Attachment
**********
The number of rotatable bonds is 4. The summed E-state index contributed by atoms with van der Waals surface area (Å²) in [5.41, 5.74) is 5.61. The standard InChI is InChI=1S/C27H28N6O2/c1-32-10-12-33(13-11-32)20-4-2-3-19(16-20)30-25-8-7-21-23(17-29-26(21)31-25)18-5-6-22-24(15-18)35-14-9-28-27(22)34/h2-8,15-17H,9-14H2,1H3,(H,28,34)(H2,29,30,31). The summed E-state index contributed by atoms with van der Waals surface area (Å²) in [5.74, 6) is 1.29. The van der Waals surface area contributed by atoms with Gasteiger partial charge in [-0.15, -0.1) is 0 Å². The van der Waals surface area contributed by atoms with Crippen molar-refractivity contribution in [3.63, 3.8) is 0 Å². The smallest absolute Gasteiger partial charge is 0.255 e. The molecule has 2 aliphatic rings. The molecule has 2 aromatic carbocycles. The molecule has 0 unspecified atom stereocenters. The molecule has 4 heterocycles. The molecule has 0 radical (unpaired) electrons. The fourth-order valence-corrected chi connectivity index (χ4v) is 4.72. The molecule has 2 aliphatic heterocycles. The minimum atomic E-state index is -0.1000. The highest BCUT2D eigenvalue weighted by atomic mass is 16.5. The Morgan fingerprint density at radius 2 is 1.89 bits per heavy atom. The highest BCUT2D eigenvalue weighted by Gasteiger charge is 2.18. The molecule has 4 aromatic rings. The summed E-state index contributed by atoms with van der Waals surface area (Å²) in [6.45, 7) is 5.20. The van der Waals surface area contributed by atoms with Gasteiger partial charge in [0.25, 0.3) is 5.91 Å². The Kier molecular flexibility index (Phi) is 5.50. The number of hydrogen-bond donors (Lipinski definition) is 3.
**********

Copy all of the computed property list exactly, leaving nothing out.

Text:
The number of rotatable bonds is 4. The summed E-state index contributed by atoms with van der Waals surface area (Å²) in [5.41, 5.74) is 5.61. The standard InChI is InChI=1S/C27H28N6O2/c1-32-10-12-33(13-11-32)20-4-2-3-19(16-20)30-25-8-7-21-23(17-29-26(21)31-25)18-5-6-22-24(15-18)35-14-9-28-27(22)34/h2-8,15-17H,9-14H2,1H3,(H,28,34)(H2,29,30,31). The summed E-state index contributed by atoms with van der Waals surface area (Å²) in [5.74, 6) is 1.29. The van der Waals surface area contributed by atoms with Gasteiger partial charge in [-0.15, -0.1) is 0 Å². The van der Waals surface area contributed by atoms with Crippen molar-refractivity contribution in [3.63, 3.8) is 0 Å². The smallest absolute Gasteiger partial charge is 0.255 e. The molecule has 2 aliphatic rings. The molecule has 2 aromatic carbocycles. The molecule has 0 unspecified atom stereocenters. The molecule has 4 heterocycles. The molecule has 0 radical (unpaired) electrons. The fourth-order valence-corrected chi connectivity index (χ4v) is 4.72. The molecule has 2 aliphatic heterocycles. The minimum atomic E-state index is -0.1000. The highest BCUT2D eigenvalue weighted by atomic mass is 16.5. The Morgan fingerprint density at radius 2 is 1.89 bits per heavy atom. The highest BCUT2D eigenvalue weighted by Gasteiger charge is 2.18. The molecule has 4 aromatic rings. The summed E-state index contributed by atoms with van der Waals surface area (Å²) in [6.45, 7) is 5.20. The van der Waals surface area contributed by atoms with Gasteiger partial charge in [0.25, 0.3) is 5.91 Å². The Kier molecular flexibility index (Phi) is 5.50. The number of hydrogen-bond donors (Lipinski definition) is 3.